Being aware of these chokers will not only allow you to take advantage of their strengths, but also avoid their perils. The Three Clue Rule is an example of that: A breadcrumb-style mystery scenario is formed from a series of chokers, with each clue providing a very narrow and very specific path that leads to the next clue. The Three Clue Rule simply adds more clues, removing the choker and allowing the scenario to proceed smoothly.


Map of Faerun - Near Waterdeep

Let’s say that the PCs want to travel from Waterdeep to Neverwinter. Why they want to do this is largely irrelevant: Maybe they just learned that the man who killed their father has fled to Neverwinter. Or they’re traders who’ve heard that their Tethyrian textiles will fetch a good price there. Or maybe they just randomly decided to go there at the end of the last session.

So they look at the map and they say, “Hey. Let’s take the road.”

The road is a natural choker, narrowing their experiences to a sequence of literally linear events. For example, you could look at this journey from Waterdeep to Neverwinter and simply prepare it as:

  • As they enter the Sword Mountains, they’re attacked by the Blood Shield Bandits.
  • Black water kappa will emerge from the Mere of Dead Men as they pass it.
  • North of the Mere of Dead Men they’ll encounter Benedict, an itinerant merchant with a beautiful daughter. The axle of their wagon has broken.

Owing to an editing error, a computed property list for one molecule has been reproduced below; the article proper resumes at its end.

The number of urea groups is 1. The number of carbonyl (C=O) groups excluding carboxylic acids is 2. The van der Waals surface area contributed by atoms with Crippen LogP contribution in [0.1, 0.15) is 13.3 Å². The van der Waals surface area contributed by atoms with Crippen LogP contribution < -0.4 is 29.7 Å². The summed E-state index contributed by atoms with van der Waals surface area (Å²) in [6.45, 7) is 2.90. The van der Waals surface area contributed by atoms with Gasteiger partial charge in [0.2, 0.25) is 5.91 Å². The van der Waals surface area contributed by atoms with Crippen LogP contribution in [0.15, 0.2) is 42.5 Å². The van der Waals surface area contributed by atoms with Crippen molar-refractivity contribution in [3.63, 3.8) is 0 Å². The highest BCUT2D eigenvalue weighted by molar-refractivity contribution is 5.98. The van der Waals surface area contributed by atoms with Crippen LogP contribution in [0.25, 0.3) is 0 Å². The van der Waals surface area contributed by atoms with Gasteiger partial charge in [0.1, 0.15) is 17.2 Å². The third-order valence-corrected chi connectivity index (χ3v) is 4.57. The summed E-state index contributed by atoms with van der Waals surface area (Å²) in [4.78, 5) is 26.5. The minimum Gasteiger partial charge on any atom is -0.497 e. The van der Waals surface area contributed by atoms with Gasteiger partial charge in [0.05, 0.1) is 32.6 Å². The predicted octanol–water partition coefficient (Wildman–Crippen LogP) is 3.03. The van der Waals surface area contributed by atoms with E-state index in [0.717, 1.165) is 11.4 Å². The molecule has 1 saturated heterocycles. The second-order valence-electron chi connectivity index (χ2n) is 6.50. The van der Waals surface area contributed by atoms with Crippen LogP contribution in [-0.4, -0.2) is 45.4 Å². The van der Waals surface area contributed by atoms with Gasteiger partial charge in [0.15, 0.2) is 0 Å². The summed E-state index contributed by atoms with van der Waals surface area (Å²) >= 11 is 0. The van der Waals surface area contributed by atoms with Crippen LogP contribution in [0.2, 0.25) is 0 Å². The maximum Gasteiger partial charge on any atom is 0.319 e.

Insofar as the road is the natural choice for traveling from Waterdeep to Neverwinter, the choice of going to Neverwinter triggers this specific sequence of events.

Of course, one can loosen the choker if the PCs can choose from a variety of routes. For example, instead of taking the road from Waterdeep to Neverwinter, the PCs could book travel on a ship. (Of course, the journey by ship merely presents a different set of linear experiences.)

It should be noted, however, that the mere existence of multiple routes is often a false choice unless the choice between routes includes an incomparable difference. For example, if the PCs are concerned with speed and the only difference between the journey by sea and the journey by road is the amount of time they take, then there is no real choice: There’s only a calculation of which route will get them there faster. (See The Importance of Choice for a complete discussion of this.)